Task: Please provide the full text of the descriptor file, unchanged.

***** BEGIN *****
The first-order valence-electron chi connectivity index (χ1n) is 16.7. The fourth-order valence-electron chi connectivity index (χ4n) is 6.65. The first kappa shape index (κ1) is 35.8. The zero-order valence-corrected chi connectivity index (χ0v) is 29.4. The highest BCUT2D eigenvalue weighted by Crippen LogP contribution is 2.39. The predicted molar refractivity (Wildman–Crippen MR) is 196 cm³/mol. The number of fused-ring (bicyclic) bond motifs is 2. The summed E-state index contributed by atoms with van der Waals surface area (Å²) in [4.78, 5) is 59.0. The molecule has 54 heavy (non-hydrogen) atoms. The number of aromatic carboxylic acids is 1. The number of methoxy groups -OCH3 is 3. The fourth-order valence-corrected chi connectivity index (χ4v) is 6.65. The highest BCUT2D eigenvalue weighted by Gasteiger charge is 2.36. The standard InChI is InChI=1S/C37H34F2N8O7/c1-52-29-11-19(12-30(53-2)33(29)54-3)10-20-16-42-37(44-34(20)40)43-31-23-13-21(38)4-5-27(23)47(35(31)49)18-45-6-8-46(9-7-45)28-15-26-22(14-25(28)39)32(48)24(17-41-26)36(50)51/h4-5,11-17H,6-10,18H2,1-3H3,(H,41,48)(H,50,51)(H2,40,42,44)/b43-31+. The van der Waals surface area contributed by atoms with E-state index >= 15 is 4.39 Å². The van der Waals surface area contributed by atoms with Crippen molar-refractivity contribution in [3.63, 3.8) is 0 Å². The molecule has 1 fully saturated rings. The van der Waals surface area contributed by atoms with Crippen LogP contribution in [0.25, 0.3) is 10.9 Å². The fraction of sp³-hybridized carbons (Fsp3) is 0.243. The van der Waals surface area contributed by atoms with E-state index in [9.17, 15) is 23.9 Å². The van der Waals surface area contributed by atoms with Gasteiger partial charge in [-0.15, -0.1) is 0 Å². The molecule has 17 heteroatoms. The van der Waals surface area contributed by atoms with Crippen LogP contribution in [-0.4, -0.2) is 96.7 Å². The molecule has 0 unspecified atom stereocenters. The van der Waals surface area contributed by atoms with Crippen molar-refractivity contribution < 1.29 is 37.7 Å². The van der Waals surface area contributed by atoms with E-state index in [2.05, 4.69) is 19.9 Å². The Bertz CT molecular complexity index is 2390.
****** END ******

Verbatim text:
The first-order valence-electron chi connectivity index (χ1n) is 16.7. The fourth-order valence-electron chi connectivity index (χ4n) is 6.65. The first kappa shape index (κ1) is 35.8. The zero-order valence-corrected chi connectivity index (χ0v) is 29.4. The highest BCUT2D eigenvalue weighted by Crippen LogP contribution is 2.39. The predicted molar refractivity (Wildman–Crippen MR) is 196 cm³/mol. The number of fused-ring (bicyclic) bond motifs is 2. The summed E-state index contributed by atoms with van der Waals surface area (Å²) in [4.78, 5) is 59.0. The molecule has 54 heavy (non-hydrogen) atoms. The number of aromatic carboxylic acids is 1. The number of methoxy groups -OCH3 is 3. The fourth-order valence-corrected chi connectivity index (χ4v) is 6.65. The highest BCUT2D eigenvalue weighted by Gasteiger charge is 2.36. The standard InChI is InChI=1S/C37H34F2N8O7/c1-52-29-11-19(12-30(53-2)33(29)54-3)10-20-16-42-37(44-34(20)40)43-31-23-13-21(38)4-5-27(23)47(35(31)49)18-45-6-8-46(9-7-45)28-15-26-22(14-25(28)39)32(48)24(17-41-26)36(50)51/h4-5,11-17H,6-10,18H2,1-3H3,(H,41,48)(H,50,51)(H2,40,42,44)/b43-31+. The van der Waals surface area contributed by atoms with E-state index >= 15 is 4.39 Å². The van der Waals surface area contributed by atoms with Crippen molar-refractivity contribution in [3.63, 3.8) is 0 Å². The molecule has 1 fully saturated rings. The van der Waals surface area contributed by atoms with Crippen LogP contribution in [0.25, 0.3) is 10.9 Å². The fraction of sp³-hybridized carbons (Fsp3) is 0.243. The van der Waals surface area contributed by atoms with E-state index in [9.17, 15) is 23.9 Å². The van der Waals surface area contributed by atoms with Gasteiger partial charge in [-0.15, -0.1) is 0 Å². The molecule has 17 heteroatoms. The van der Waals surface area contributed by atoms with Crippen LogP contribution in [-0.4, -0.2) is 96.7 Å². The molecule has 0 unspecified atom stereocenters. The van der Waals surface area contributed by atoms with Crippen molar-refractivity contribution < 1.29 is 37.7 Å². The van der Waals surface area contributed by atoms with E-state index in [2.05, 4.69) is 19.9 Å². The Bertz CT molecular complexity index is 2390.